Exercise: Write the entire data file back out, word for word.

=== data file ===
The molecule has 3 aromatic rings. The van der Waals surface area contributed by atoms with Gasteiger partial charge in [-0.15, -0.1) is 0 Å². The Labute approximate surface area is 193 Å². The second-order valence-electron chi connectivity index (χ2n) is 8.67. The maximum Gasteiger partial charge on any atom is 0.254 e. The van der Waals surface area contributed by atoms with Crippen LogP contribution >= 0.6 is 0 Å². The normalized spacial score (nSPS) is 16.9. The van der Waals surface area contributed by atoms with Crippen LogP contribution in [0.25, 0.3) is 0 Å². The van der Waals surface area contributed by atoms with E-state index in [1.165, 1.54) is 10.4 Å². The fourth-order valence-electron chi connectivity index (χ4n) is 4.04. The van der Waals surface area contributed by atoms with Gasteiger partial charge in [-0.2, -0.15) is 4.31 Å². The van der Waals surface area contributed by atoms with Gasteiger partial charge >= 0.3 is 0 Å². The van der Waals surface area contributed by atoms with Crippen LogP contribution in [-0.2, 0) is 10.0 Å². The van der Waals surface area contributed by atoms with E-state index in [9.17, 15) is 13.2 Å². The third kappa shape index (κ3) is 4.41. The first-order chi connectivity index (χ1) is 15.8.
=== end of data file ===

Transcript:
The molecule has 3 aromatic rings. The van der Waals surface area contributed by atoms with Gasteiger partial charge in [-0.15, -0.1) is 0 Å². The Labute approximate surface area is 193 Å². The second-order valence-electron chi connectivity index (χ2n) is 8.67. The maximum Gasteiger partial charge on any atom is 0.254 e. The van der Waals surface area contributed by atoms with Crippen LogP contribution >= 0.6 is 0 Å². The normalized spacial score (nSPS) is 16.9. The van der Waals surface area contributed by atoms with Crippen LogP contribution in [0.25, 0.3) is 0 Å². The van der Waals surface area contributed by atoms with E-state index in [1.165, 1.54) is 10.4 Å². The fourth-order valence-electron chi connectivity index (χ4n) is 4.04. The van der Waals surface area contributed by atoms with Gasteiger partial charge in [-0.2, -0.15) is 4.31 Å². The van der Waals surface area contributed by atoms with Gasteiger partial charge >= 0.3 is 0 Å². The van der Waals surface area contributed by atoms with Crippen LogP contribution in [-0.2, 0) is 10.0 Å². The van der Waals surface area contributed by atoms with E-state index in [9.17, 15) is 13.2 Å². The third kappa shape index (κ3) is 4.41. The first-order chi connectivity index (χ1) is 15.8.